Jugar con fuego (Playing with fire) is a zarzuela in three acts by Francisco Asenjo Barbieri. The libretto, in Spanish, is by Ventura de la Vega. The first performance took place at the Teatro del Circo in Madrid on 6 October 1851, and it became one of the most well-known zarzuelas.[1] The title refers to how dangerous it is to play with love.


This work is a landmark in the history of Spanish opera, being the first notable example of a zarzuela in three acts, close to the model of the opéra comique, although Barbieri is still writing influenced by Italian opera composers of the time.[1]

The plot of the play by Ventura de la Vega is based on Madame d'Egmont, ou Sont-elles deux? by Jacques-François Ancelot and Alexis Decombereusse,[1] which was first performed on 25 April 1833 at the Théâtre des Variétés in Paris.[2]

The 1954 Novoson recording of Jugar con fuego conducted by Ataúlfo Argenta, with Pilar Lorengar, Manuel Ausensi, Carlos Munguia and Antonio Campo, was reissued on CD in 1990.

The Act 3 romanza "Un tiempo fue" for the Duchess, repentant and in finally truly in love, is the most famous number of the score.


Role[3] Voice type Premiere Cast,[3] 6 October 1851
(Conductor: )
La Duquesa de Medina soprano Adelaida Latorre
La Condesa de Bornos, a friend of the duquesa speaking role
El Duque de Alburquerque bass Francisco Calvet
El Marqués de Caravaca baritone Francisco Salas
Félix tenor José González
Antonio, his cousin tenor Vicente Caltañazor
A doctor bass
An asylum keeper tenor
Chorus: Ladies; men and women of the people; inhabitants of the asylum.


During the reign of Philip V of Spain

Act IEdit

Among the throng of the verbenera at mid-summer night of San Juan on the banks of the Manzanares the nobility mingle with pedlars and artisans. The crowd recognises the Duchess of Medina, a young widow who has disguised herself as a poor house-maid for an assignation with her admirer, but pursued by the Marqués of Caravaca, a boastful and lecherous man. He is secretly trying to discover who is following her and importunes her putting paid to her adventure, until her father also appears, which allows her to disappear into the crowd again. Félix and Antonio, poverty-stricken hidalgos enter, the former hoping for a meeting with a lady who calls herself Leonor; eventually she emerges from the throng and they exchange conversation in a duo. While Félix goes to find a carriage for his young lady the Marqués interferes with several of his friends, to which the Duke responds, defending her honour. While Félix, having helped 'Leonor' flee, is bemused by the events, the crowd mock the aristocrats.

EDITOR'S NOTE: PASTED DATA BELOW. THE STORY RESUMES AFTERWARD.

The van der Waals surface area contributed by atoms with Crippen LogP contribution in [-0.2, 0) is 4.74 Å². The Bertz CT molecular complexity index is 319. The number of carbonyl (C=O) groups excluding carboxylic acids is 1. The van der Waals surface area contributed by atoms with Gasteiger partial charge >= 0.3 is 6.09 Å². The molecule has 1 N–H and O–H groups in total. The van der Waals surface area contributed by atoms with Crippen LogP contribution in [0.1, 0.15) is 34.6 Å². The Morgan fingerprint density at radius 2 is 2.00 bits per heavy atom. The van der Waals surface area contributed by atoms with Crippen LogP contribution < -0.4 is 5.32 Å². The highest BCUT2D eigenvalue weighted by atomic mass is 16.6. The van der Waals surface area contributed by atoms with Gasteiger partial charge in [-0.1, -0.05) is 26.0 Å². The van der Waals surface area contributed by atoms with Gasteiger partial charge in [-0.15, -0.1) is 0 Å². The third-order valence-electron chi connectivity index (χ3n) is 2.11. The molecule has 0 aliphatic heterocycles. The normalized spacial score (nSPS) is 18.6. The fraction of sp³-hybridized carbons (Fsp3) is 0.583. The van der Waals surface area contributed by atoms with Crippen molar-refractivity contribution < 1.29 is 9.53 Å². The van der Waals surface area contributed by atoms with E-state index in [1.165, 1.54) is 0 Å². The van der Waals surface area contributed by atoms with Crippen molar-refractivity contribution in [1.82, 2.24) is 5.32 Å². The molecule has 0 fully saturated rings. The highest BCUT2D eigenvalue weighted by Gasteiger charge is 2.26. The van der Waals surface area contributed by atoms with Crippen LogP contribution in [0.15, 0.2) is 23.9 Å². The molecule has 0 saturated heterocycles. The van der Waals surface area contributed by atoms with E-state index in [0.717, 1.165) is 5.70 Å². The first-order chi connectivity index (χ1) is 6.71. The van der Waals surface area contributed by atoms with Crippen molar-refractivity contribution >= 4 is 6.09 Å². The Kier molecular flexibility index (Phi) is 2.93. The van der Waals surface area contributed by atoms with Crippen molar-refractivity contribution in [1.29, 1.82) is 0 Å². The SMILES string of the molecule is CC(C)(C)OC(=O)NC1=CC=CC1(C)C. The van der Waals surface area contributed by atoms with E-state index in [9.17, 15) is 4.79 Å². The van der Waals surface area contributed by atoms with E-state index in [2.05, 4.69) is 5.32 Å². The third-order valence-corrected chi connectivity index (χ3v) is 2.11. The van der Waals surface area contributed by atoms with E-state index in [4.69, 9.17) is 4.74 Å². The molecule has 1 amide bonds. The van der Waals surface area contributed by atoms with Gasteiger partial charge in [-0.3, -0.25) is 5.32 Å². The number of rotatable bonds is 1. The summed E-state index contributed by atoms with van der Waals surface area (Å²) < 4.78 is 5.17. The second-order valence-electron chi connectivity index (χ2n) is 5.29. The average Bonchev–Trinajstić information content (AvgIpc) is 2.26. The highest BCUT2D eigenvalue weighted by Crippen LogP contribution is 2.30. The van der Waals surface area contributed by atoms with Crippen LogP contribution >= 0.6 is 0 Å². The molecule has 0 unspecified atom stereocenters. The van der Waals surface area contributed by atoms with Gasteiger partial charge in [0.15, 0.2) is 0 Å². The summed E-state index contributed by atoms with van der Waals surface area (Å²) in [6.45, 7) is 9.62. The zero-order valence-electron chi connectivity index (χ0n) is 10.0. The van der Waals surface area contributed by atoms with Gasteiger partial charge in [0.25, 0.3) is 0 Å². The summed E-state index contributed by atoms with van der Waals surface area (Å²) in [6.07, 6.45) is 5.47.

Act IIEdit

In a hall of the Palacio del Buen Retiro the Duchess of Medina tell her friend of her escape from the verbena. The Marqués enters and threatens the Duchess with his suspicions about whom she was talking to at the festival. Félix and his cousin arrive at the royal palace. At first refused entry because of their rustic appearance, the Marqués enquiries about Félix's love affairs. The young man is amazed to see and recognize the Duchess; the Marqués presents and observes their awkward behaviour. Félix is made to believe that he has been deceived by the Duchess and shows the Marqués one of her letters. The Duchess is now forced into accepting to wed the Marqués, all the while vowing to outwit her adversary. When he draws his sword and confronts her, Félix is condemned as being crazy and the Duke send him off to a madhouse.

Act IIIEdit

In the courtyard of the madhouse, Félix awaits a visit from Antonio who tells him that he may be released if he signs an admission of his mistakes. The two men go inside as the Countess and Duchess enter, planning to free her lover; the latter sings of her repentance. When Félix emerges she admits everything to him. The Marqués arrives and is directed to a veiled woman inside but is attacked by inmates and has his clothes taken off him. Félix, Antonio and the Duchess make their escape but are blocked by the Duke who threatens them both, only to relent when the Countess brings a royal order authorizing the marriage of Félix and the Duchess. Marqués enters asking for help but is ignored, and all ends happily.

Musical numbersEdit

Act IEdit

  • Overture – opening chorus La noche ha llegado del señor San Juan.
  • Si te place este bosque concertante. (Duquesa, Marqués, Duque, chorus)
  • Trío La vi por vez primera. (Félix, Duque, Marqués)
  • Dúo Hay un palacio junto al Prado... Yo prefiero tu salero. (Duquesa, Félix)

Act IIEdit

  • Por temor a otra imprudencia. (Duquesa, Marqués)
  • Yo, inocente. (Félix)
  • Dúo, concertante.

Act IIIEdit

  • Chorus of inmates.
  • Un tiempo fue que en dulce calma... Cuán presto, ay mísera. (Romanza - la Duquesa)
  • Scene of the Marqués and madmen ¿Quién me socorre?. (Marqués y coro) based on the castellano "Habas verdes".


  1. ^ a b c Salter, Lionel. Jugar con fuego. In: The New Grove Dictionary of Opera. Macmillan, London and New York, 1997.
  2. ^ The WorldCat page for Mme. d'Egmont, ou Sont-elles deux? accessed 8 January 1816.
  3. ^ a b Jugar don fuego page at the la zarzuela site accessed 8 January 2016.